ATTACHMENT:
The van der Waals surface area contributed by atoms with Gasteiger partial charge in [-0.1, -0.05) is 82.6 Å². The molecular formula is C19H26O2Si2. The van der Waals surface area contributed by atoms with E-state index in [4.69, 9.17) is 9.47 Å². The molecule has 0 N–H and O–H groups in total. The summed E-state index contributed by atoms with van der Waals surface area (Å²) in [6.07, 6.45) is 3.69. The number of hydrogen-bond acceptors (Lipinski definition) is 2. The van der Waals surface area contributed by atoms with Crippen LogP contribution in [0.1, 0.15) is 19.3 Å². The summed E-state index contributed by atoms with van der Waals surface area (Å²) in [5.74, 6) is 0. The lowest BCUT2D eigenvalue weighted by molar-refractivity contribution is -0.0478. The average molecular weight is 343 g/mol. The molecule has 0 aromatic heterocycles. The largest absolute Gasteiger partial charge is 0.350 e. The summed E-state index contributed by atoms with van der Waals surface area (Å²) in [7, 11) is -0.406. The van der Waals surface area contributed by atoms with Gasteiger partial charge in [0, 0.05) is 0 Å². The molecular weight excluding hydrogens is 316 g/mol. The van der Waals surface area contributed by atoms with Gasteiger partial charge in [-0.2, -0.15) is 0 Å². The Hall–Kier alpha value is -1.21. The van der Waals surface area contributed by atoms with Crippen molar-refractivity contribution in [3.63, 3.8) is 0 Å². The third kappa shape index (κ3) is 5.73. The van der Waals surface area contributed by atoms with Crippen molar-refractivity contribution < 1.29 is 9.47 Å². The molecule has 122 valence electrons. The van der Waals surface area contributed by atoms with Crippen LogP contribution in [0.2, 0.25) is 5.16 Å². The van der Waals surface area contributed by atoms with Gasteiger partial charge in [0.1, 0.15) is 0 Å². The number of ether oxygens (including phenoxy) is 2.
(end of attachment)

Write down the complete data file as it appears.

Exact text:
The van der Waals surface area contributed by atoms with Gasteiger partial charge in [-0.1, -0.05) is 82.6 Å². The molecular formula is C19H26O2Si2. The van der Waals surface area contributed by atoms with E-state index in [4.69, 9.17) is 9.47 Å². The molecule has 0 N–H and O–H groups in total. The summed E-state index contributed by atoms with van der Waals surface area (Å²) in [6.07, 6.45) is 3.69. The number of hydrogen-bond acceptors (Lipinski definition) is 2. The van der Waals surface area contributed by atoms with Crippen LogP contribution in [0.1, 0.15) is 19.3 Å². The summed E-state index contributed by atoms with van der Waals surface area (Å²) in [5.74, 6) is 0. The lowest BCUT2D eigenvalue weighted by molar-refractivity contribution is -0.0478. The average molecular weight is 343 g/mol. The molecule has 0 aromatic heterocycles. The largest absolute Gasteiger partial charge is 0.350 e. The summed E-state index contributed by atoms with van der Waals surface area (Å²) in [7, 11) is -0.406. The van der Waals surface area contributed by atoms with Gasteiger partial charge in [0, 0.05) is 0 Å². The molecular weight excluding hydrogens is 316 g/mol. The van der Waals surface area contributed by atoms with Gasteiger partial charge in [-0.2, -0.15) is 0 Å². The Hall–Kier alpha value is -1.21. The van der Waals surface area contributed by atoms with Crippen molar-refractivity contribution in [3.63, 3.8) is 0 Å². The third kappa shape index (κ3) is 5.73. The van der Waals surface area contributed by atoms with Crippen molar-refractivity contribution < 1.29 is 9.47 Å². The molecule has 122 valence electrons. The van der Waals surface area contributed by atoms with Crippen LogP contribution in [0.2, 0.25) is 5.16 Å². The van der Waals surface area contributed by atoms with Gasteiger partial charge in [0.1, 0.15) is 0 Å². The number of ether oxygens (including phenoxy) is 2.